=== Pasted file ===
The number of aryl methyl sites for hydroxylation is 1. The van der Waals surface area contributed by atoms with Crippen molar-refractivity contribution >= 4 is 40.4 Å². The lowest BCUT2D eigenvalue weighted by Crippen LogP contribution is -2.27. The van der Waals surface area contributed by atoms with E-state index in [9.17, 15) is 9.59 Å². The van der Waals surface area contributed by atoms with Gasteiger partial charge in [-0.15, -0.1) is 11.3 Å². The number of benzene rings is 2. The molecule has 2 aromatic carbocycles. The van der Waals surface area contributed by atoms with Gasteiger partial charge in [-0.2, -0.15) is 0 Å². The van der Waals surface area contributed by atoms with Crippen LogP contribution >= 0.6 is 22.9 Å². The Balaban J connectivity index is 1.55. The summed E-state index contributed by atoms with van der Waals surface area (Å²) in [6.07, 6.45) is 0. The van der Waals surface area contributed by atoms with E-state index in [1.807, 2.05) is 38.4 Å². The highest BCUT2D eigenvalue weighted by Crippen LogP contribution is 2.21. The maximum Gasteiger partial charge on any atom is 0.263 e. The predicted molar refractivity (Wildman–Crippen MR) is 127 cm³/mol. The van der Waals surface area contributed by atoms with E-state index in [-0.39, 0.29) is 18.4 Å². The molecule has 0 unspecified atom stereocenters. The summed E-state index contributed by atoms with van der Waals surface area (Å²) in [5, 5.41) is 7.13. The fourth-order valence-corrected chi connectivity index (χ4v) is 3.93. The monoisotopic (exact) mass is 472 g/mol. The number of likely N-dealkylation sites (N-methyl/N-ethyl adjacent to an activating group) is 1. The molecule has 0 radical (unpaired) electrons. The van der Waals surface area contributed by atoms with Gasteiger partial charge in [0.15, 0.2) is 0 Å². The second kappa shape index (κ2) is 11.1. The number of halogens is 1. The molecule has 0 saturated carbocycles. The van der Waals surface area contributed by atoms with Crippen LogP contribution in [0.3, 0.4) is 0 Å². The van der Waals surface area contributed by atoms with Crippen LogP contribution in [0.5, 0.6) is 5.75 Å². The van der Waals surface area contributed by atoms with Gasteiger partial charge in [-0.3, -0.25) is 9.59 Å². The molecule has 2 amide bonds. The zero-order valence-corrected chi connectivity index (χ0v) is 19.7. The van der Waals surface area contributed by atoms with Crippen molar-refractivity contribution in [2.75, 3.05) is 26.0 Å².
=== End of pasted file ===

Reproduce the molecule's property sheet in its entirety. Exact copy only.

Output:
The number of aryl methyl sites for hydroxylation is 1. The van der Waals surface area contributed by atoms with Crippen molar-refractivity contribution >= 4 is 40.4 Å². The lowest BCUT2D eigenvalue weighted by Crippen LogP contribution is -2.27. The van der Waals surface area contributed by atoms with E-state index in [9.17, 15) is 9.59 Å². The van der Waals surface area contributed by atoms with Gasteiger partial charge in [-0.15, -0.1) is 11.3 Å². The number of benzene rings is 2. The molecule has 2 aromatic carbocycles. The van der Waals surface area contributed by atoms with Gasteiger partial charge in [-0.2, -0.15) is 0 Å². The van der Waals surface area contributed by atoms with Crippen LogP contribution >= 0.6 is 22.9 Å². The Balaban J connectivity index is 1.55. The summed E-state index contributed by atoms with van der Waals surface area (Å²) in [6.07, 6.45) is 0. The van der Waals surface area contributed by atoms with E-state index in [1.807, 2.05) is 38.4 Å². The highest BCUT2D eigenvalue weighted by Crippen LogP contribution is 2.21. The maximum Gasteiger partial charge on any atom is 0.263 e. The predicted molar refractivity (Wildman–Crippen MR) is 127 cm³/mol. The van der Waals surface area contributed by atoms with E-state index in [-0.39, 0.29) is 18.4 Å². The molecule has 0 unspecified atom stereocenters. The summed E-state index contributed by atoms with van der Waals surface area (Å²) in [5, 5.41) is 7.13. The fourth-order valence-corrected chi connectivity index (χ4v) is 3.93. The monoisotopic (exact) mass is 472 g/mol. The number of likely N-dealkylation sites (N-methyl/N-ethyl adjacent to an activating group) is 1. The molecule has 0 radical (unpaired) electrons. The van der Waals surface area contributed by atoms with Gasteiger partial charge in [0.15, 0.2) is 0 Å². The second kappa shape index (κ2) is 11.1. The number of halogens is 1. The molecule has 0 saturated carbocycles. The van der Waals surface area contributed by atoms with Crippen LogP contribution in [0.3, 0.4) is 0 Å². The van der Waals surface area contributed by atoms with Crippen LogP contribution in [0.5, 0.6) is 5.75 Å². The van der Waals surface area contributed by atoms with Gasteiger partial charge in [-0.3, -0.25) is 9.59 Å². The molecule has 2 amide bonds. The zero-order valence-corrected chi connectivity index (χ0v) is 19.7. The van der Waals surface area contributed by atoms with Crippen molar-refractivity contribution in [2.75, 3.05) is 26.0 Å².